Make Employees Your Best Brand Ambassadors

Jun 13, 2020 1 Min Read
employees dressed smart standing together for a photo shoot
If You Want Your Team To Be Quality Brand Ambassadors, Make It Amazing For Them!

Marketing fatigue

An increasing number of people are losing trust in marketing content designed to make a company look great. In fact, just over half of consumers see marketing material as useful when deciding on a purchase.

Customers are a savvy bunch, and businesses who realise as much are the ones that recognise the importance of putting out a message that’s as organic as it is compelling. Brands such as Starbucks, Virgin, Hulu, and Netflix derive the power of their brands by looking after their most important asset: their people.

Transforming your employees into brand ambassadors isn’t rocket science. If there’s any difficulty to be had, it usually comes down to an issue of trust.

No one understands your company more than your employees. They know what’s working well and what’s lousy; they are aware of whether the organisation is really aligned to its values or simply paying lip-service to them; and, they know whether or not they feel proud to tell people about their role and where they work.

Companies can spend millions each year on branding, usually outsourcing to PR companies that, for many organisations, can be a hit or miss venture. In the meantime, they neglect to include their own people, who are able to show and tell their organisation’s story in a more powerful and compelling way.

I was recently talking to one senior manager within a company, whose leaders had hired a social media firm to cover some events. Not only were the photos and footage average at best, it took almost two weeks to get the content ready for sharing. That’s madness! Even print newspapers work at a much greater speed. 

After discussing the situation, it was apparent to me that the company’s people could do a much better job at a fraction of the cost and with a near-immediate turnaround. Whether it’s via Insta Stories, Facebook Live, Twitter posts, YouTube videos or blogs, in this day and age, business leaders would be unwise to neglect using the power of their people to tell the story they want to share.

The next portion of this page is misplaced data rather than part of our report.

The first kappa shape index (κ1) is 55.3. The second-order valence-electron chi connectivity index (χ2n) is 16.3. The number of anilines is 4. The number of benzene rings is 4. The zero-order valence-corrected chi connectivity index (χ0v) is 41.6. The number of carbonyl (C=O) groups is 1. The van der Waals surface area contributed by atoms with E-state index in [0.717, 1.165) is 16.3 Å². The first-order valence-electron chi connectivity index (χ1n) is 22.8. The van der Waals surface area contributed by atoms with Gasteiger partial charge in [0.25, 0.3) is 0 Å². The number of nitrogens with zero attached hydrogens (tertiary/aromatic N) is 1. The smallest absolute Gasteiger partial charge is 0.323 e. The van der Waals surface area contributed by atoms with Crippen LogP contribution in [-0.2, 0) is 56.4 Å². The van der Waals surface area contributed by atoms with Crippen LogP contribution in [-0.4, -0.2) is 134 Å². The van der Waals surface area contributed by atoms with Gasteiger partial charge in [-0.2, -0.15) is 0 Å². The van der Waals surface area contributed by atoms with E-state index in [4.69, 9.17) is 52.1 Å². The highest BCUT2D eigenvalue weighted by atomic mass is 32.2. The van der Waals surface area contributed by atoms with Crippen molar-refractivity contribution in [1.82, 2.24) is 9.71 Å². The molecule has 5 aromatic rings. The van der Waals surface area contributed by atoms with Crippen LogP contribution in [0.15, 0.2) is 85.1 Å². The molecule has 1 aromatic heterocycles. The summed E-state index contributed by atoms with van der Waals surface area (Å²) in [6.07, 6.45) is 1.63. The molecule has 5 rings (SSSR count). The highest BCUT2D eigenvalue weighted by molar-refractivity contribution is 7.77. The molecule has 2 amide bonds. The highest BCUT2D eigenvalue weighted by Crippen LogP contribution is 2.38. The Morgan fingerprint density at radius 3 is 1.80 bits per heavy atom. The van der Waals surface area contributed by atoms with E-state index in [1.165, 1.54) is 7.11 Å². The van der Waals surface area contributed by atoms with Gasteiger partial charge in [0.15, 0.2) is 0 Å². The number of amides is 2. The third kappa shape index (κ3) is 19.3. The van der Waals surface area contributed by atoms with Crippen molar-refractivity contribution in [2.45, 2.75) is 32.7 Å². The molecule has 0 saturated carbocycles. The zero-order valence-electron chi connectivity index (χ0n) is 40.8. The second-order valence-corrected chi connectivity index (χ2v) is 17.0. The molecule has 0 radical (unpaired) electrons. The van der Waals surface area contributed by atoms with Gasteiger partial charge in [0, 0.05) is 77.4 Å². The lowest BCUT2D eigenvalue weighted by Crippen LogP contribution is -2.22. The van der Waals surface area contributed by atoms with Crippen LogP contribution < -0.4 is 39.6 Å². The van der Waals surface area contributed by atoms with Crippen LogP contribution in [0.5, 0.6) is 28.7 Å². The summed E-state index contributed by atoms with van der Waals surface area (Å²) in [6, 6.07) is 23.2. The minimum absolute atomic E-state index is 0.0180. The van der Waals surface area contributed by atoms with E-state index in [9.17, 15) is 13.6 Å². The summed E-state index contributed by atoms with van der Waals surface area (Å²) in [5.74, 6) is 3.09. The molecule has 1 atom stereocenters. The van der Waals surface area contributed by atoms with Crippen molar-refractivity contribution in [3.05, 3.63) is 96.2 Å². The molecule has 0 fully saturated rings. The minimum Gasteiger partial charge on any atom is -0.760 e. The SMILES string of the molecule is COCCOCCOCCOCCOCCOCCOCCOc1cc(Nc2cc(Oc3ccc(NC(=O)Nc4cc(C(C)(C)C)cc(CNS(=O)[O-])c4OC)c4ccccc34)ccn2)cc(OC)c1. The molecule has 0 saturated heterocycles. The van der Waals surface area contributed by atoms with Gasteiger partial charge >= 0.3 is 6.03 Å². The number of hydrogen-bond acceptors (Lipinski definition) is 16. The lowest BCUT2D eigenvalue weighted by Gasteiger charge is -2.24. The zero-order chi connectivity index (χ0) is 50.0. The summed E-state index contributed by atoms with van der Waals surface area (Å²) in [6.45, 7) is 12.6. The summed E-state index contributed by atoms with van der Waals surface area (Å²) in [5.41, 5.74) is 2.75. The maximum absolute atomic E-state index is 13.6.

Employees as brand ambassadors

Transforming your employees into brand ambassadors isn’t rocket science. If there’s any difficulty to be had, it usually comes down to an issue of trust. If you trust an (often) overpriced PR company more than your own employees to share your company’s message, that’s something that should be reflected upon before employees feel comfortable enough to share their experiences. 

Otherwise, these four steps can go a long way to making your people become the best ambassadors your business can have:

See Also: 3 Non-Negotiable Roles of a Leader

1. Make sure people know what you’re about

If your own people aren’t sure of what your organisation’s all about, or what it’s values and objectives are, how can you expect them to ‘sell’ the brand message to customers? I worked with SMEs in the UK, and when we shaped brand identity, I’d invite leaders to come up with answers to the following three questions in 100 words or less:

  • What need does your business fulfil/what problem does it work to solve?
  • What’s unique about your business? Why is it relevant?
  • How will you fulfil the needs of the people you hope to serve?